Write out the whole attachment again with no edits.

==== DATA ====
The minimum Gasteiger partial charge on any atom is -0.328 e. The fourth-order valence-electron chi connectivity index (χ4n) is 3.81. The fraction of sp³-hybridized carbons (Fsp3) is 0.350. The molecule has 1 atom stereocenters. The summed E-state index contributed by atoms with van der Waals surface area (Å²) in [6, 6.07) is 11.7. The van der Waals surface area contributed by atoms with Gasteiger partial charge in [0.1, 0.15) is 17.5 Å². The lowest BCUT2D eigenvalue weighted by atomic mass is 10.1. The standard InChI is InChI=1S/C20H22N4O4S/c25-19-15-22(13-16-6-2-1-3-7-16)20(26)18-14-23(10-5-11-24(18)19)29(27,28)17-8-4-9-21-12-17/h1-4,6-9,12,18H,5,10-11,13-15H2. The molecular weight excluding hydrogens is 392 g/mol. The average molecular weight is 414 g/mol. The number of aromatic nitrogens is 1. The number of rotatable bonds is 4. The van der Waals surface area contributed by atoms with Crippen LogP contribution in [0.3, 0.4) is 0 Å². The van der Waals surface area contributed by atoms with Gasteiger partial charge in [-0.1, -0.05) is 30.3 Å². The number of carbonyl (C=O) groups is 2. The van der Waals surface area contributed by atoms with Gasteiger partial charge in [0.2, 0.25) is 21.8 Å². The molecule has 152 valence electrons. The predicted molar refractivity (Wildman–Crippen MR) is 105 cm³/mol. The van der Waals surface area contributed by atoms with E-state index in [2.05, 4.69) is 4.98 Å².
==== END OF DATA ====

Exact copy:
The minimum Gasteiger partial charge on any atom is -0.328 e. The fourth-order valence-electron chi connectivity index (χ4n) is 3.81. The fraction of sp³-hybridized carbons (Fsp3) is 0.350. The molecule has 1 atom stereocenters. The summed E-state index contributed by atoms with van der Waals surface area (Å²) in [6, 6.07) is 11.7. The van der Waals surface area contributed by atoms with Gasteiger partial charge in [0.1, 0.15) is 17.5 Å². The lowest BCUT2D eigenvalue weighted by atomic mass is 10.1. The standard InChI is InChI=1S/C20H22N4O4S/c25-19-15-22(13-16-6-2-1-3-7-16)20(26)18-14-23(10-5-11-24(18)19)29(27,28)17-8-4-9-21-12-17/h1-4,6-9,12,18H,5,10-11,13-15H2. The molecular weight excluding hydrogens is 392 g/mol. The average molecular weight is 414 g/mol. The number of aromatic nitrogens is 1. The number of rotatable bonds is 4. The van der Waals surface area contributed by atoms with Crippen LogP contribution in [0.3, 0.4) is 0 Å². The van der Waals surface area contributed by atoms with Gasteiger partial charge in [-0.1, -0.05) is 30.3 Å². The number of carbonyl (C=O) groups is 2. The van der Waals surface area contributed by atoms with Gasteiger partial charge in [0.2, 0.25) is 21.8 Å². The molecule has 152 valence electrons. The predicted molar refractivity (Wildman–Crippen MR) is 105 cm³/mol. The van der Waals surface area contributed by atoms with E-state index in [2.05, 4.69) is 4.98 Å².